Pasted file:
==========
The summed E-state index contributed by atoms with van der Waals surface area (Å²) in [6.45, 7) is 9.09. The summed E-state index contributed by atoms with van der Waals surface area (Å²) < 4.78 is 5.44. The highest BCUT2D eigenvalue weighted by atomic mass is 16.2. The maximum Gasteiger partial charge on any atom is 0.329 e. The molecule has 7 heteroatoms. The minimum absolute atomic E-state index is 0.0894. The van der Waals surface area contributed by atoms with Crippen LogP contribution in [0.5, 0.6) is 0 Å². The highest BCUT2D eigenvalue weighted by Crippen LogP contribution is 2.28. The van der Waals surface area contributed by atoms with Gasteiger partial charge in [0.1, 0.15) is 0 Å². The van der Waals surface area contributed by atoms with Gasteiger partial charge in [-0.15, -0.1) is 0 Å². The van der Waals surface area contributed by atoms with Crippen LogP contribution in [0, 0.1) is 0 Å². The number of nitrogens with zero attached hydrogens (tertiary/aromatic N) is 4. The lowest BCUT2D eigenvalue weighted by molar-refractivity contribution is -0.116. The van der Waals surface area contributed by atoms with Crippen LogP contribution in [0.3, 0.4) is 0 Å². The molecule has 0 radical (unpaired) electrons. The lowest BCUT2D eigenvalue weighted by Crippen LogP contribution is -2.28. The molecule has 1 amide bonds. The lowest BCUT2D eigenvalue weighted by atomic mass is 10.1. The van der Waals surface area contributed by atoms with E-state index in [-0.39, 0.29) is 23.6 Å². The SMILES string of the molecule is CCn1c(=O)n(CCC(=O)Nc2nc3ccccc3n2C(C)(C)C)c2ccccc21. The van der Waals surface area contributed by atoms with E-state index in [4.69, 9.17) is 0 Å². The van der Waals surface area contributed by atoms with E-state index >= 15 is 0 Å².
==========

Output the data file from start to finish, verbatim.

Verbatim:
The summed E-state index contributed by atoms with van der Waals surface area (Å²) in [6.45, 7) is 9.09. The summed E-state index contributed by atoms with van der Waals surface area (Å²) < 4.78 is 5.44. The highest BCUT2D eigenvalue weighted by atomic mass is 16.2. The maximum Gasteiger partial charge on any atom is 0.329 e. The molecule has 7 heteroatoms. The minimum absolute atomic E-state index is 0.0894. The van der Waals surface area contributed by atoms with Crippen LogP contribution in [0.5, 0.6) is 0 Å². The highest BCUT2D eigenvalue weighted by Crippen LogP contribution is 2.28. The van der Waals surface area contributed by atoms with Gasteiger partial charge in [0.1, 0.15) is 0 Å². The van der Waals surface area contributed by atoms with Gasteiger partial charge in [-0.15, -0.1) is 0 Å². The van der Waals surface area contributed by atoms with Crippen LogP contribution in [0, 0.1) is 0 Å². The number of nitrogens with zero attached hydrogens (tertiary/aromatic N) is 4. The lowest BCUT2D eigenvalue weighted by molar-refractivity contribution is -0.116. The van der Waals surface area contributed by atoms with Crippen LogP contribution in [0.3, 0.4) is 0 Å². The molecule has 0 radical (unpaired) electrons. The lowest BCUT2D eigenvalue weighted by Crippen LogP contribution is -2.28. The molecule has 1 amide bonds. The lowest BCUT2D eigenvalue weighted by atomic mass is 10.1. The van der Waals surface area contributed by atoms with E-state index in [-0.39, 0.29) is 23.6 Å². The SMILES string of the molecule is CCn1c(=O)n(CCC(=O)Nc2nc3ccccc3n2C(C)(C)C)c2ccccc21. The van der Waals surface area contributed by atoms with E-state index in [4.69, 9.17) is 0 Å². The van der Waals surface area contributed by atoms with E-state index >= 15 is 0 Å².